That is one of the lessons of the Great Recession, in which excessive risk-taking -- or the ever-popular "reckless risk-taking" -- is invariably invoked as a prime cause of our financial woes.
But capitalism needs innovation, and innovation requires risk.
So how can you innovate while getting someone else to shoulder the risk?
Simple: Offer a prize.
An article in the latest issue of the McKinsey Quarterly charts the recent boom in philanthropic and corporate prizes.
Consultants Jonathan Bays, Tony Goland and Joe Newsum identify 219 prizes with awards exceeding $100,000 each, totaling more than $375 billion. Whereas the arts and humanities made up a third of total prizes a decade ago, today they represent less than 10 percent, as awards in science, engineering, aviation, space and the environment have multiplied.
Drawing from a larger McKinsey study, the authors find that, increasingly, prizes are designed less to reward general excellence (think Nobels or Pulitzers) and more to offer incentives for particular innovations -- from improving Netflix's movie recommendations to creating a higher-performance car battery. Since 1991, nearly four-fifths of new large prizes have been such "inducement" awards, focused on specific goals.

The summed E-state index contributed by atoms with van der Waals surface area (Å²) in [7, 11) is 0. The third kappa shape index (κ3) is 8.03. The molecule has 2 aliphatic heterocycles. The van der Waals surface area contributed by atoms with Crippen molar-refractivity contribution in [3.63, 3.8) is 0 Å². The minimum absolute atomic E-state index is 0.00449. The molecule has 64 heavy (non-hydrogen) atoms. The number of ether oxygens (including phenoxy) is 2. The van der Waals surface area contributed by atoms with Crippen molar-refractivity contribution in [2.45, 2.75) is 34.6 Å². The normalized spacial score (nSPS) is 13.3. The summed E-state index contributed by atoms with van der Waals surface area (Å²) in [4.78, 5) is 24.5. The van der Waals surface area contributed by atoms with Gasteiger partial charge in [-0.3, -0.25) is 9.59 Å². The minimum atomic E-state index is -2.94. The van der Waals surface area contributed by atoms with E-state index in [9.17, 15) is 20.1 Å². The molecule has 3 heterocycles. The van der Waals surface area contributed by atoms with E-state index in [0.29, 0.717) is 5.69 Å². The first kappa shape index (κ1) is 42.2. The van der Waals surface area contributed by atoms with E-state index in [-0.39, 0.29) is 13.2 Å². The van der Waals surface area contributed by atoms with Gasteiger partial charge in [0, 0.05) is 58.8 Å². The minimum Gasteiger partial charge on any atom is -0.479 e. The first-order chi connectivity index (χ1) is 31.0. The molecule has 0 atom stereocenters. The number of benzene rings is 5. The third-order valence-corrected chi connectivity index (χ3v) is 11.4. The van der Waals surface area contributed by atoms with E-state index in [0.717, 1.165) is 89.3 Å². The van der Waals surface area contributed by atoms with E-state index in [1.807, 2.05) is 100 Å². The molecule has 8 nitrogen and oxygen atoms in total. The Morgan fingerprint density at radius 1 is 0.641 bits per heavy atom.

The award sponsors (including philanthropists who made their cash in the 1990s tech boom) often develop the prizes to identify excellence in a given field or to influence public opinion, but the prizes are also designed to help them avoid or spread the risks of innovation. For instance, the Ansari X Prize offered $10 million for the development of a manned, reusable spaceship capable of flying 100 kilometers from the Earth's surface -- a hefty sum, for sure, but one dwarfed by the more than $100 million that competitors collectively spent pursuing the award.
"Prize competitors are typically confident and risk-loving individuals," the larger study found, "hence they tend to systematically overestimate their chances of winning." Competitors are also often more motivated by glory than by gold, the report finds, making them more susceptible to high-profile awards regardless of the sums involved -- and more likely to take on the risks of innovation.
Lozada is deputy Outlook editor of The Washington Post.
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